If asking questions is the best way to get involved in the democratic process, then, the youth may have already begun
The Lok Sabha elections 2014 might just be a watershed year marking the involvement of youngsters in the political process for the first time.
No more armchair pronouncements on the state of the country, or indifference to the system — things have changed a lot this year.
A group of young professionals have come together, from across the country, simply to ‘ask how’.
In end-January, they launched AskHOW India, a campaign focused on encouraging positive political dialogue on National Issues, and their website, www.AskHOWIndia.org.
A core group of entrepreneurial professionals with over 120 years of combined experience in verticals spanning sectoral research, consulting, advertising and communications, is supporting the campaign by leveraging their unique skills.
AskHOW India was conceptualised by Yogesh Upadhyaya, a technology entrepreneur before he thought this up. He says, “After movies, cricket and religion, one subject which involves us all is politics. Unfortunately, the level of discussion here is not very intelligent because there is a lack of information about issues, and hence, personality and promises dominate. AskHOW hopes to catalyse a positive change in this status quo.”
A member of the team, Pramad Jandhyala, an entrepreneur herself, says the AskHOW website began by explaining basic, yet key concepts to the audience. “We began by writing about the water position in Delhi, about the time AAP made promises about water supply. And then we went on to tackle other issues,” she says.
Neat presentations, hosted on Slideshare, explain each issue; be it the safety of women in the country, why prices rise or even if we can have a better Parliament.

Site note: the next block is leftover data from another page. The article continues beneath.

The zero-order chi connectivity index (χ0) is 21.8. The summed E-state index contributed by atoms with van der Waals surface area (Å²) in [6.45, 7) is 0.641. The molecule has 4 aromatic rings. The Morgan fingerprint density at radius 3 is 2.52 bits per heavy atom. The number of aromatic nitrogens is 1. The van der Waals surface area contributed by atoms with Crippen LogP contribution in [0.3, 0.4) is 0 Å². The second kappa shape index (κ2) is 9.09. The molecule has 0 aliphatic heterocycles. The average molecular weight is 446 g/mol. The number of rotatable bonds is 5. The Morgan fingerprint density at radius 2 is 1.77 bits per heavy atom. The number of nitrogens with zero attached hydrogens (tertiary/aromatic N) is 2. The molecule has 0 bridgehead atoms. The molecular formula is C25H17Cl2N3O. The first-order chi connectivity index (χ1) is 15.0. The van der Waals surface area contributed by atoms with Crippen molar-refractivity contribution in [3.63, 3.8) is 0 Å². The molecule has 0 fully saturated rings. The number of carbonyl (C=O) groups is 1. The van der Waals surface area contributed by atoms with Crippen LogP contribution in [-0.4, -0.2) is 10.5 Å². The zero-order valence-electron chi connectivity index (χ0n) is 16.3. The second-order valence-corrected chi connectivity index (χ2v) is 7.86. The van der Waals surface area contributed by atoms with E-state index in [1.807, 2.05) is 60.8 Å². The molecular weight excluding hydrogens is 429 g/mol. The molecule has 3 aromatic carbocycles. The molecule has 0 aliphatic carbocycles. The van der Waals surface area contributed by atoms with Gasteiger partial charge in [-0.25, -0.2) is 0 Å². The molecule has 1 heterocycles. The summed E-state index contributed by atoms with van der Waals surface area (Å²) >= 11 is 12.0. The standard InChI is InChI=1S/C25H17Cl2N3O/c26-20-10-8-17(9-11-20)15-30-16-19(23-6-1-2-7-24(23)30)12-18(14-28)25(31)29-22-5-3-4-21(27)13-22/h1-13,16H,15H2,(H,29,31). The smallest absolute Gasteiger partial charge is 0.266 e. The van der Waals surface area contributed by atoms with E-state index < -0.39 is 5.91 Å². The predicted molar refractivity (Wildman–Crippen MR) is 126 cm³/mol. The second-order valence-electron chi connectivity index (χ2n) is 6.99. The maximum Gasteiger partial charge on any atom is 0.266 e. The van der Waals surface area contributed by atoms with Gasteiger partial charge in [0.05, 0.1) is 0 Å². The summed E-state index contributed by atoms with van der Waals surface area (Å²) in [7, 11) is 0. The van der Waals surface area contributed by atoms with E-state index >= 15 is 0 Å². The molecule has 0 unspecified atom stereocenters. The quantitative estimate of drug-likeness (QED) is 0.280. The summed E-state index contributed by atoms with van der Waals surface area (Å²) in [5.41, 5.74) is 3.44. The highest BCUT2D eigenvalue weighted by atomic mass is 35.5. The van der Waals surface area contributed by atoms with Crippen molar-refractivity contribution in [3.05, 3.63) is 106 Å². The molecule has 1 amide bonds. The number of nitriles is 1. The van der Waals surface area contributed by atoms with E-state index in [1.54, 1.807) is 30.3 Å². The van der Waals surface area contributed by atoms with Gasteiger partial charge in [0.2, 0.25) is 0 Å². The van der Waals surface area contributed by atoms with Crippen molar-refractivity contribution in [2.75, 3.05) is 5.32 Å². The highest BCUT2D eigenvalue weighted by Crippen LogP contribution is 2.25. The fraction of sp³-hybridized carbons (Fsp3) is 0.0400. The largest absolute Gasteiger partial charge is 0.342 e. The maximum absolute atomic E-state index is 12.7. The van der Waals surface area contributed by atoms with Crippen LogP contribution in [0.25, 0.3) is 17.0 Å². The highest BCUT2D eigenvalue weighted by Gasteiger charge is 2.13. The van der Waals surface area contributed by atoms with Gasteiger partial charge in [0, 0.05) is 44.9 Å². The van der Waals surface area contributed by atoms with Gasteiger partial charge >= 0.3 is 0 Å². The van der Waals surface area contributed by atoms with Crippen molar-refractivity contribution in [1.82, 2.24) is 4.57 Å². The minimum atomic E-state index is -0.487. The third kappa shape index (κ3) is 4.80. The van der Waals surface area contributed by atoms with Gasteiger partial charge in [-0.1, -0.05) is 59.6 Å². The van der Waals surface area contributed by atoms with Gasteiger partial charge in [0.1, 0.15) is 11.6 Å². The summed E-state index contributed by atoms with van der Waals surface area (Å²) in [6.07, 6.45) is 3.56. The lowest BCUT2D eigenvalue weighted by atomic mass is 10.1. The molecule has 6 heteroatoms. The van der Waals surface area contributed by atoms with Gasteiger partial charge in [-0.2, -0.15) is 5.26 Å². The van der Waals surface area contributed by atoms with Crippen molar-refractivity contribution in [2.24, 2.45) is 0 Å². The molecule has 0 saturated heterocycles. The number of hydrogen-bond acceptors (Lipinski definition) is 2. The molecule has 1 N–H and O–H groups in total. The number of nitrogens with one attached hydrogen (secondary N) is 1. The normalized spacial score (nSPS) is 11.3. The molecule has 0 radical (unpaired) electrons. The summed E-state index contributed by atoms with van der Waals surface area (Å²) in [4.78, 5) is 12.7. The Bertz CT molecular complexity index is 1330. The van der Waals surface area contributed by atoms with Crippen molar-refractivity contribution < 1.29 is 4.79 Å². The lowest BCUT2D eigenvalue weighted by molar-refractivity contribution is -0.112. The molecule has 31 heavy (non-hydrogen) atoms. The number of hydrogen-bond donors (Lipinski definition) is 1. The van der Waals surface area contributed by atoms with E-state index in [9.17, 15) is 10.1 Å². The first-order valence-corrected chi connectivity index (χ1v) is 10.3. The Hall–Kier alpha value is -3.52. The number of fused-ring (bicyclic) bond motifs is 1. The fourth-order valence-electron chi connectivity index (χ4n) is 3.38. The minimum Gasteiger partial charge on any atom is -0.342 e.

If asking questions is the best way to involve oneself in the democratic process, then perhaps, the youth of this nation have already begun.
Last week, a friend who runs a company in the city, disclosed his election plans for not just himself but also his entire team of 100 employees.
“I am paying for their air tickets so that they can go home to vote. I have also warned them the little dot in their finger would matter in their appraisals,” he said proudly, adding that discussions on national issues have now become common in his workplace. Amidst the season of endless TV debates and campaign videos, with voting day just around the corner, attempts are being made to encourage employees to cast their votes in the general elections. Some offices have already announced a break of four hours ‘on duty’ to let employees exercise their franchise.
“We were also given a FAQs list with topics such as how to get registered, what forms to fill up and where to collect voter identity cards. Several reminders have also been sent,” said Shanmuga Priya of Unilever.
Experts say at least 500 new websites have been created in the past year to mobilise 120 million first-time voters.
“I started taking an interest in politics when I voted in the 2011 TN assembly elections,” said Nidhi Dasaprakashm, who started watching debates on TV, newspapers and has now moved on to online discussion forums and social media.
Traditional practices no longer hold good with the younger generation, says S. Ganeshan, who plans to go to the polling booth with his 19-year-old son, Suriya. “Children now are no longer voting like their parents. My son has entirely different views from mine. I am worried and impressed at the same time.”
(Reporting by Ramya Kannan and Vasudha Venugopal)